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Response to Hortensis (Reply #8)

Mon May 7, 2018, 08:02 AM

9. Down in Southern CA we have to clear dried up

vegetation within a certain perimeter around homes and hopefully replace them with plants that are natural, like succulents and ice plants. It helps to a degree but when you have a fire with Santa Ana winds the flames and cinders spread far and quickly.

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Response to BigmanPigman (Reply #9)

Mon May 7, 2018, 08:59 AM

10. We lived in SoCal for 25 years and had friends up on ridges

and in canyons who were at risk from fire and/or mud slides more years than not. We felt pretty safe then in a little urban valley between two ranges of mountains (just west of Pasadena) because fire would have to sweep down through a couple hundred homes to reach ours. We wouldn't these days. Things have changed.

Lol. When we first moved to Georgia some workmen set some debris on fire under a large tree right next to the house on that property -- and left once they got the fire going nicely. Surreal coming from California. I couldn't relax and almost had a heart attack rushing to call 911 when the wind rose and the fire flared up. But in my defense, the nonagenarians in that house couldn't have just run away and the fire was illegally close. Fires/bonfires must be 50 feet from any structure (!), routinely ignored by many whether they have 50 feet or not.

Fortunately, iceplant and succulents are pretty. My sister's bare pine-forest floor, cleared of needles, not so much, but she loves it up there anyway. Stay safe.

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Response to DonViejo (Original post)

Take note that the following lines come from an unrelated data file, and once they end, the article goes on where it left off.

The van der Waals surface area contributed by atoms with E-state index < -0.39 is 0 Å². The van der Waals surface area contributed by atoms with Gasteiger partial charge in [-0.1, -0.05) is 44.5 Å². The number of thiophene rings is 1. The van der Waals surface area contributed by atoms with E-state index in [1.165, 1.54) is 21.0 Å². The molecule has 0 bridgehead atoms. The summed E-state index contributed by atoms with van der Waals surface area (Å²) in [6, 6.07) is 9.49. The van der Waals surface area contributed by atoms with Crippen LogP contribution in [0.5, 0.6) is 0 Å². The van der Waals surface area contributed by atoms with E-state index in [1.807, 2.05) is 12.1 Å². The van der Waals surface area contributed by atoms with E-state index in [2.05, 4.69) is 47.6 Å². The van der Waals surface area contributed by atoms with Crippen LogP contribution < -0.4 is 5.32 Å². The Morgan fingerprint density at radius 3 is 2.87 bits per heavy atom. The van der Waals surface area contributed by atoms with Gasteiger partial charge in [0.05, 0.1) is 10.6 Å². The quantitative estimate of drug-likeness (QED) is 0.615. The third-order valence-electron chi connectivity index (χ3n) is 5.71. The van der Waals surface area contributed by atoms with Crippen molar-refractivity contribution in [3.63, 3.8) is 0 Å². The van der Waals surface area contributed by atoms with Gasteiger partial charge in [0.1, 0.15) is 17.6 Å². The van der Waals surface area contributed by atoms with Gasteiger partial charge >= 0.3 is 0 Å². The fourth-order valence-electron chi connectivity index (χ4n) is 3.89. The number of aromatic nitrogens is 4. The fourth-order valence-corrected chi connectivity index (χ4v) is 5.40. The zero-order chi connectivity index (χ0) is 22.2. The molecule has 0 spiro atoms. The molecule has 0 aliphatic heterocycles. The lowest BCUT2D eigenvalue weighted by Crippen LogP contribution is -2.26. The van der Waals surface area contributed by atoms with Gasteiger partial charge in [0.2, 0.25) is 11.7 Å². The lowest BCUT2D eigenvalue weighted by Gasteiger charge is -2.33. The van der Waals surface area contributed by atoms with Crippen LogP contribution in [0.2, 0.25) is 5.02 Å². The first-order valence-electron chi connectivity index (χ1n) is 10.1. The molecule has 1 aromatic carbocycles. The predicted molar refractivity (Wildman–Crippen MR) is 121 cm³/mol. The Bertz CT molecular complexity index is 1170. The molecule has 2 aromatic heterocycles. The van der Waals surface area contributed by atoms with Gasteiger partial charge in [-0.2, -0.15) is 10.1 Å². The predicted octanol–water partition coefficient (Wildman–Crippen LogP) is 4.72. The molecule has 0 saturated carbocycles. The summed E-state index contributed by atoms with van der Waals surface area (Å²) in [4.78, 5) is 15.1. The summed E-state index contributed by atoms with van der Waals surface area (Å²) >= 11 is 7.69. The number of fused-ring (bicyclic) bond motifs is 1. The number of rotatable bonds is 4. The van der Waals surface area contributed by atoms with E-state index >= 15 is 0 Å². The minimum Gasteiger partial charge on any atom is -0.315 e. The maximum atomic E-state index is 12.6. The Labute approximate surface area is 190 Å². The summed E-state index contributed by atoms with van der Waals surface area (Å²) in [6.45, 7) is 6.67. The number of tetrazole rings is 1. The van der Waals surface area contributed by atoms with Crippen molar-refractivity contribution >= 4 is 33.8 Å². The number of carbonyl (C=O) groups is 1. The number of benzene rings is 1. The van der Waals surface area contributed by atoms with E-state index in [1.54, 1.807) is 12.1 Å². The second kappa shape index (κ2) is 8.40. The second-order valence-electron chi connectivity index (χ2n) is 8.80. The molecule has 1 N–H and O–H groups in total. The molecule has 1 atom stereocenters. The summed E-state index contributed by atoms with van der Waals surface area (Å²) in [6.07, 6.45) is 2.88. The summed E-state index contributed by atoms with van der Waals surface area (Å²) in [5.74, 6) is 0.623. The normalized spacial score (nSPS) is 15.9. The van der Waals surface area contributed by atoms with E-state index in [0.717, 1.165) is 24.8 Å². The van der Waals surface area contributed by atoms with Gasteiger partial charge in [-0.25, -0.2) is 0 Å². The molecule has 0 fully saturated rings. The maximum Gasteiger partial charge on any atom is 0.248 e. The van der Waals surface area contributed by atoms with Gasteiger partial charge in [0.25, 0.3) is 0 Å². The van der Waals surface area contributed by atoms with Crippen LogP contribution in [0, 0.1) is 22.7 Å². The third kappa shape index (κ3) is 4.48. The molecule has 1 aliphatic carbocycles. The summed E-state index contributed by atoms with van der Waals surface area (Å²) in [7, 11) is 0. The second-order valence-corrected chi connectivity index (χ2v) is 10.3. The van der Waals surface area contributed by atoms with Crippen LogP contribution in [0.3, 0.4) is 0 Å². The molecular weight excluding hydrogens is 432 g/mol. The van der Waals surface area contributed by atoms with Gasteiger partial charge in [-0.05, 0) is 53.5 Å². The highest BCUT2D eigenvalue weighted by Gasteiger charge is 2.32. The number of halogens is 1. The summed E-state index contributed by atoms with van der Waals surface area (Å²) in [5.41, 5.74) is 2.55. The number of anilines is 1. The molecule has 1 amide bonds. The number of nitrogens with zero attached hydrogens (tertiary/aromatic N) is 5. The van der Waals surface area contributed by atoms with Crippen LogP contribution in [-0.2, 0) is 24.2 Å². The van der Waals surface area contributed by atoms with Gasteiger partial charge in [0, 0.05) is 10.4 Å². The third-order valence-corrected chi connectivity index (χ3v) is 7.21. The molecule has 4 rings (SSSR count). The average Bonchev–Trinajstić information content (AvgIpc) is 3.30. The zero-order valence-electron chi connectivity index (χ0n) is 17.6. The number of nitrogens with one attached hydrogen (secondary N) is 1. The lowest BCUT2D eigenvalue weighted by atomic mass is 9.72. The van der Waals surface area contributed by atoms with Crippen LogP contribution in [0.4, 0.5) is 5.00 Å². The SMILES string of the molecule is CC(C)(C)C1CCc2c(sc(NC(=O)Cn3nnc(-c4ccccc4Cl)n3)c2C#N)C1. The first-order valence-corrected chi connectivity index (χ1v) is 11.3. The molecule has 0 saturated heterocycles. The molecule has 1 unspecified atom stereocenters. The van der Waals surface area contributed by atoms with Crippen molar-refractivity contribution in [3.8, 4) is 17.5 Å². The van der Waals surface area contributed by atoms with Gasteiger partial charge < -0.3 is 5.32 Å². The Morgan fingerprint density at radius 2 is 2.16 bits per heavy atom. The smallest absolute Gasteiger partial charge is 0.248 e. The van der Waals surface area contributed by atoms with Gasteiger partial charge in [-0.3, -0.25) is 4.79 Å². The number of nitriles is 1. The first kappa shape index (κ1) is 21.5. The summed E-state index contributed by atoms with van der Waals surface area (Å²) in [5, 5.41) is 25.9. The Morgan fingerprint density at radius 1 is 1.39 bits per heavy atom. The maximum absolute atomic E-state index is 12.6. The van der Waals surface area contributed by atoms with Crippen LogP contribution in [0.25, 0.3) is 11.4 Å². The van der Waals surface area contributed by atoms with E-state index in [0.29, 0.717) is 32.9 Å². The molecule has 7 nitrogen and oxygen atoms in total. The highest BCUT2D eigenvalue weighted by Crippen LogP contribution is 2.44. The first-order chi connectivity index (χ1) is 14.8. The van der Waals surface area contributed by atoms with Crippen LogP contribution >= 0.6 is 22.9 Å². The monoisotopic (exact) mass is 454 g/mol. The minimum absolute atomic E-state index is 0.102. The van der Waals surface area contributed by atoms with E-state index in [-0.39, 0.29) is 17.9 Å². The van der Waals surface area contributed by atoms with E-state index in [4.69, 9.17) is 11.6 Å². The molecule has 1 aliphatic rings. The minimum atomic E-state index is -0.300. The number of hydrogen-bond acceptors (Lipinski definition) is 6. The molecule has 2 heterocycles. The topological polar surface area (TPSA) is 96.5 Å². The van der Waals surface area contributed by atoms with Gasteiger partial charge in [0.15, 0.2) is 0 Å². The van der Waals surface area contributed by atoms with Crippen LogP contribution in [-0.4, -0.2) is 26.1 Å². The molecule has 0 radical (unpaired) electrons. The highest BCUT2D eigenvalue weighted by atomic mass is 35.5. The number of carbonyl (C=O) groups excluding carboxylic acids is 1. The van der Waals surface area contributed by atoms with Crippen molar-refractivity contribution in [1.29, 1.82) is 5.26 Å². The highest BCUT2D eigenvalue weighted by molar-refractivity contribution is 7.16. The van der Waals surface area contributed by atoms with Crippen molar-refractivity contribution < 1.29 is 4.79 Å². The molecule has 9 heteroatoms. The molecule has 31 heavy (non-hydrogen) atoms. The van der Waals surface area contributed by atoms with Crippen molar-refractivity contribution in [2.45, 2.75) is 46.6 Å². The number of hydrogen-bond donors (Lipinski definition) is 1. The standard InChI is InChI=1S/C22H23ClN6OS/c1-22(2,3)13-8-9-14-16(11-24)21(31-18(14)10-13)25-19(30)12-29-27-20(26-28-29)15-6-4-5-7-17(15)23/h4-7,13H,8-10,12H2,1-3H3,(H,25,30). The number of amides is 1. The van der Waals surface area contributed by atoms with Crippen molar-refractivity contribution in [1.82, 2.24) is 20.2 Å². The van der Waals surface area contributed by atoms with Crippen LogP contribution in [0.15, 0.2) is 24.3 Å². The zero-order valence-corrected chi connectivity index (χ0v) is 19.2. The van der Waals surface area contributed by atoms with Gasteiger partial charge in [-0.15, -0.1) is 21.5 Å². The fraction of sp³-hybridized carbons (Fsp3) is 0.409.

Sun May 6, 2018, 07:16 PM

5. I live in Coconino county. I'm by interstate 40 and hwy 89. Have seen no fire, think it is

South, but this does not portend well for the summer.

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Response to notdarkyet (Reply #5)

Mon May 7, 2018, 02:03 PM

12. This is South of you

On the East side of 89, about 30 miles South. You might get some smoke in the Winslow area, but if the winds are as usual, you might not. This is around the Starlight Pines development down there.

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Response to DonViejo (Original post)

Sun May 6, 2018, 08:02 PM

6. Sad. I love the Coco, and I love Arizona.

I spent 2014-2016 working for the USFS in fire detection in the Coronado NF, in south Arizona (Tucson area). Wish I could be there now, to help. But I am stuck taking care of Nick.

My fire buds know that as soon as Nick is gone, I'll be out there. I hate watching from 2000 miles away.

Fire Lookout Ranger DemoTex.

This is the DU member formerly known as DemoTex.

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Response to DonViejo (Original post)

Sun May 6, 2018, 10:57 PM

7. So the response is about 1/50th

of what it should be. Future conflagrations will make this look like practice. Ready?